We claim $$\measuredangle KPB+\measuredangle KI'B=\pi$$, because \begin{aligned} \measuredangle KPB &\overset{}=\measuredangle APB-\measuredangle APK\\ &= \pi-\measuredangle ACB-\measuredangle KIA/2\\ &=(\pi-\measuredangle ACB)/2 \qquad\text{ (by (**))}\\ &=(\measuredangle CAB+\measuredangle CBA)/2\\ &=\measuredangle IAB+\measuredangle IBA\\ &=\pi-\measuredangle AIB\\ &=\pi-\measuredangle BIK\qquad\text{ (by (*))}\\ &=\pi-\measuredangle KI'B. \end{aligned} Thus $$PBI'K$$ is cyclic.

Therefore \begin{aligned} \measuredangle BPI' &=\measuredangle BKI'\\ &=\measuredangle IKB\\ &=\measuredangle BAI\\ &=\measuredangle BAM\\ &=\measuredangle BPM. \end{aligned} Thus $$P,I',M$$ are collinear and we're done.

After a suggestion by @brainjam I found an offical solution:

This was posted initial and it is not a solution, just partial result if someone find it usefull. Let $$PM$$ meet smaller circle at $$D$$. Then $$AD\bot BC$$.

Proof: It is easy to see that angle between altitude from $$A$$ and angle bisector from is $$|\beta-\gamma|$$. Now we see that $$\angle MBC = \angle MAC = \alpha$$ so $$\angle DPA = \angle MPA = \angle MBA = \alpha+2\beta$$ From here we get (notice: $$\alpha +\beta+\gamma = 90^{\circ}$$ and that $$ADI$$ is isosceles) $$\angle DJA = 360^{\circ}-2(\alpha+2\beta) \implies \angle DAI = \beta - \gamma$$ and we are done. Let perpendicular from $$I$$ to $$BC$$ meet $$PM$$ at $$J$$. If we prove that $$BC$$ bisect $$IJ$$ we are done, i.e. $$J=I'$$. But no idea how to finish.

• Another observation (possibly irrelevant): if you repeat the construction for the other two sides (e.g. midpoint of other two arcs, two other circles centered at $I$, etc), you get two more lines. All three lines are concurrent, presumably at an obscure triangle center. Nov 12 '20 at 17:02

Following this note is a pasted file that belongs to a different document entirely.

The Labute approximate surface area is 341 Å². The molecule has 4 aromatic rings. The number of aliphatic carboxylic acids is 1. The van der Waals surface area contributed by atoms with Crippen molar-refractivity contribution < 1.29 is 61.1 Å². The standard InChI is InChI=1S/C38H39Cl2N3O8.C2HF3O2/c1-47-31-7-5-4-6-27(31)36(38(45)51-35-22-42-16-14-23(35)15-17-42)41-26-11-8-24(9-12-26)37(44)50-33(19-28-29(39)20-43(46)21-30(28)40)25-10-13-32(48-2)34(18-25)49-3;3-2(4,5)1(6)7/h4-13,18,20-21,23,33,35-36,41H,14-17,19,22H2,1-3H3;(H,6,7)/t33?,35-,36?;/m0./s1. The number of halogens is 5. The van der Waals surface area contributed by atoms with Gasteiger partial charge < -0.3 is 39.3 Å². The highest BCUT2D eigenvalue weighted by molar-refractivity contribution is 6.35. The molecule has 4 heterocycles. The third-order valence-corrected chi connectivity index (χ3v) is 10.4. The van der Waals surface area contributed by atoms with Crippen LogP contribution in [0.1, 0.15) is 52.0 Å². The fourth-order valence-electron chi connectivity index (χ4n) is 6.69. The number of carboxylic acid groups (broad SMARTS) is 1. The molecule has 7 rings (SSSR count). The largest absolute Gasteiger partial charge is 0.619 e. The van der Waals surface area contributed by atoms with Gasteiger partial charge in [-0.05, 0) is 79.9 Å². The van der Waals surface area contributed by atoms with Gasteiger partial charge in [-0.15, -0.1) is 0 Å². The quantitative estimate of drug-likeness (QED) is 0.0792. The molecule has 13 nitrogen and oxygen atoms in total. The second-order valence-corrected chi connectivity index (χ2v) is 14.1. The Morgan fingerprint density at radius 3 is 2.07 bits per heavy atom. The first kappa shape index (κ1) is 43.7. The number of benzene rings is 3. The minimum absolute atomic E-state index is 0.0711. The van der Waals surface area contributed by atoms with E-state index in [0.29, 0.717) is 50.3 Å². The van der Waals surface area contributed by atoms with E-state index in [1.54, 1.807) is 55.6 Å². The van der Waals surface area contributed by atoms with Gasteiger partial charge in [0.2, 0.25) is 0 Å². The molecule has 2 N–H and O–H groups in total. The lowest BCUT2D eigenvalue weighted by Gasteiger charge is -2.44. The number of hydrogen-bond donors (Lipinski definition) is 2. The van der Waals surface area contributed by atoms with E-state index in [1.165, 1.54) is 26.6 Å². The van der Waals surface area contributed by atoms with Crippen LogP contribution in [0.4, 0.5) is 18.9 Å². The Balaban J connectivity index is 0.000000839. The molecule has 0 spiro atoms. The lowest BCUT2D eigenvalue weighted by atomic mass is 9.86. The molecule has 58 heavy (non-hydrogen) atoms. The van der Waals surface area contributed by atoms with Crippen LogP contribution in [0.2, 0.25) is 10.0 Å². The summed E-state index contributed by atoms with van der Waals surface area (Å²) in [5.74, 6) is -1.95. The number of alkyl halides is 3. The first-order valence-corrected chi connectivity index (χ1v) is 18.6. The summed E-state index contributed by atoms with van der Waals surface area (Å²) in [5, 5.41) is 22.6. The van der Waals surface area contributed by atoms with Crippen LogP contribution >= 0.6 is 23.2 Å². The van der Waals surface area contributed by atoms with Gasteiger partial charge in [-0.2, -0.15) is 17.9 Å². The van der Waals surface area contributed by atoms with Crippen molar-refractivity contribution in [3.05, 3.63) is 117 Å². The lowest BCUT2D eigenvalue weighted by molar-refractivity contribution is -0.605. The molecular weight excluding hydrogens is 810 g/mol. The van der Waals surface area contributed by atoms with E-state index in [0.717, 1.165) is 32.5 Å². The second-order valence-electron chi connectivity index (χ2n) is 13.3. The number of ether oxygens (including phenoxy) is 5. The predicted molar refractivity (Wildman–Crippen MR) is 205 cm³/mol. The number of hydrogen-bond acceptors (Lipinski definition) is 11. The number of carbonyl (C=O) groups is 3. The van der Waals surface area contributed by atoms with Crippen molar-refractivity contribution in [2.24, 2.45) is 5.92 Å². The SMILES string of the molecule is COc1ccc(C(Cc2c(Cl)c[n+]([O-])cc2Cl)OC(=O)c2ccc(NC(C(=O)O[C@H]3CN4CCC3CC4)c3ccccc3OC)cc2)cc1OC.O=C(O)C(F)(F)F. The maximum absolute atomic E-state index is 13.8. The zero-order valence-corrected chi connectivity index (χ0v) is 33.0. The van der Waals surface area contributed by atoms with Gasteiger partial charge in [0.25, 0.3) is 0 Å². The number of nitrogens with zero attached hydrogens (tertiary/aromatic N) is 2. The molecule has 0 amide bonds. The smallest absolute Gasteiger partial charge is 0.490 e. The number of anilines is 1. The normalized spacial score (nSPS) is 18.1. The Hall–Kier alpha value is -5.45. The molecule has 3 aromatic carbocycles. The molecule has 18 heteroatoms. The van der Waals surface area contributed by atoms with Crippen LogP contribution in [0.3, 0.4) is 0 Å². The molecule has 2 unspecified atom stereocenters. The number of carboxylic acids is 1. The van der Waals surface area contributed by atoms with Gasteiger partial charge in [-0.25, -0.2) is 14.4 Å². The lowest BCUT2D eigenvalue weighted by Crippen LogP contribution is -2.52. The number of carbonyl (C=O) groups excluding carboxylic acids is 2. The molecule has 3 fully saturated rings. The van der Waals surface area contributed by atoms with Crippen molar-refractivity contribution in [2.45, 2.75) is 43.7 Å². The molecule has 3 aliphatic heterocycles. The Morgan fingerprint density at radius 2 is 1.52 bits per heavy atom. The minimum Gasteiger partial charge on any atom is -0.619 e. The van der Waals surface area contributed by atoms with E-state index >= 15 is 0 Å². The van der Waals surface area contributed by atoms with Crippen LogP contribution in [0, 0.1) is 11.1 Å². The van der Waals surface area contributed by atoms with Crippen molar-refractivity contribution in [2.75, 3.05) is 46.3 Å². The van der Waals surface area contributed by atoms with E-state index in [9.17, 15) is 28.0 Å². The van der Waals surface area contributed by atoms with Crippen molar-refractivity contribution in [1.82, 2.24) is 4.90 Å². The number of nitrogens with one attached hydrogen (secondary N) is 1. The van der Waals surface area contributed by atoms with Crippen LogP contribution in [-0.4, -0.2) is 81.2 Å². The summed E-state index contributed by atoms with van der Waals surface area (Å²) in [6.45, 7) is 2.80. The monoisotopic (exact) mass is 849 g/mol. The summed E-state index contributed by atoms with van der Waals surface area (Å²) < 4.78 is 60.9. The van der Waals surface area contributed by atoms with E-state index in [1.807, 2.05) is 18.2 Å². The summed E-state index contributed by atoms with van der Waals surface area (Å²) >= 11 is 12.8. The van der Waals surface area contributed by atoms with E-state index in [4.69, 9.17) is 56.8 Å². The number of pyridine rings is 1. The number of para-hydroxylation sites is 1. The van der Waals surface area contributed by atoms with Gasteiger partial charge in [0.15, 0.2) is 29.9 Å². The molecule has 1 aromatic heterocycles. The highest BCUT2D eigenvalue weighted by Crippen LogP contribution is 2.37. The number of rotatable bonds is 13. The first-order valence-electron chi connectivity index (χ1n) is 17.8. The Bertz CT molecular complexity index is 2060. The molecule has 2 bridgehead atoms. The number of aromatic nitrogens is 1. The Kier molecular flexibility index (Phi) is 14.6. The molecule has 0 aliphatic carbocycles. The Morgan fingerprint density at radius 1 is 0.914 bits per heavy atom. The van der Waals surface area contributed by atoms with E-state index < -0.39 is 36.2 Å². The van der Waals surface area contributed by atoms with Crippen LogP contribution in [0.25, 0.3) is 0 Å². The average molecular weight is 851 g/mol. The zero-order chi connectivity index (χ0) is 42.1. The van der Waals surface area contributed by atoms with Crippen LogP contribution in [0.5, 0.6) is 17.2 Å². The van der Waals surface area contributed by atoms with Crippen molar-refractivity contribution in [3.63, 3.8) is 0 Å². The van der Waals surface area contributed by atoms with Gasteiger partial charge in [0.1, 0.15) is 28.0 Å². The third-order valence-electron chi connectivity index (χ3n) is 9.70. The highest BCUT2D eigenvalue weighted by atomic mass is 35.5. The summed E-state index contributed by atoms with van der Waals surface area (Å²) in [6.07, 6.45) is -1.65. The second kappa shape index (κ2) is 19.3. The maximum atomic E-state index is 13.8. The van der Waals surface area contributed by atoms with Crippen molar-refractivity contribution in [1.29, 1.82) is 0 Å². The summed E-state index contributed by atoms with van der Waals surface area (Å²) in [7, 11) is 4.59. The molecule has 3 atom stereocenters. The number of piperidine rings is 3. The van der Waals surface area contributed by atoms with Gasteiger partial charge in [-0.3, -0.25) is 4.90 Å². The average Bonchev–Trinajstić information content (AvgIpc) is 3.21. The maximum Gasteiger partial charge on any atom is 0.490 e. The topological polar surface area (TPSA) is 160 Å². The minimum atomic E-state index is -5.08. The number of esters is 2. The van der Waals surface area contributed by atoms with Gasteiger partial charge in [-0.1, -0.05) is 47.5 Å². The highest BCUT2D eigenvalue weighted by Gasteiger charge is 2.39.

• Are you working on this problem? @brainjam
– Aqua
Nov 13 '20 at 16:11
• Yes, but happy to stop if the new answer is correct. The concurrency point referred to in my earlier comment is X(36), by the way. It shows up in @richrow's answer as $K$. Nov 13 '20 at 17:13
• I think we can all stop now, new answer looks really good. FWIW, there is another (less elegant IMO) answer at AoPS Nov 13 '20 at 17:40
• OP mentioned Math Excalibur, so I found mention of problem G2 of 2018 Croatian Math Olympiad here. (That issue was after OP posted, so there must have been an earlier reference). AoPS has a lot of olympiad solutions, so wasn't too hard to track down. Nov 13 '20 at 17:57

Hint: The line through $P$ and $I$ must intersect the perpendicular bisectors of the triangle; in particular it must intersect the bisector of the side $BC$.

Let the circle centered at I intersect BC again at K. I claim that PBI'K is cyclic. Note that \begin{align*} \measuredangle KPB &=\measuredangle APB-\measuredangle APK\\ & = \measuredangle ACB-\frac{\measuredangle AIK}2\\ &=\measuredangle ACB-\measuredangle AIB\\ &=\measuredangle ACB-(\measuredangle ACB+\measuredangle IAC+\measuredangle CBI)\\ &=\measuredangle CAI+\measuredangle IBC\\ &=\measuredangle IAB+\measuredangle ABI\\ &=\measuredangle AIB\\ &=\measuredangle BIK\\ &=\measuredangle KI'B. \end{align*} Therefore \begin{align*} \measuredangle BPI' &=\measuredangle BKI'\\ &=\measuredangle IKB\\ &=\measuredangle BAI\\ &=\measuredangle BAM\\ &=\measuredangle BPM. \end{align*} Thus BPI'M are collinear and we're done.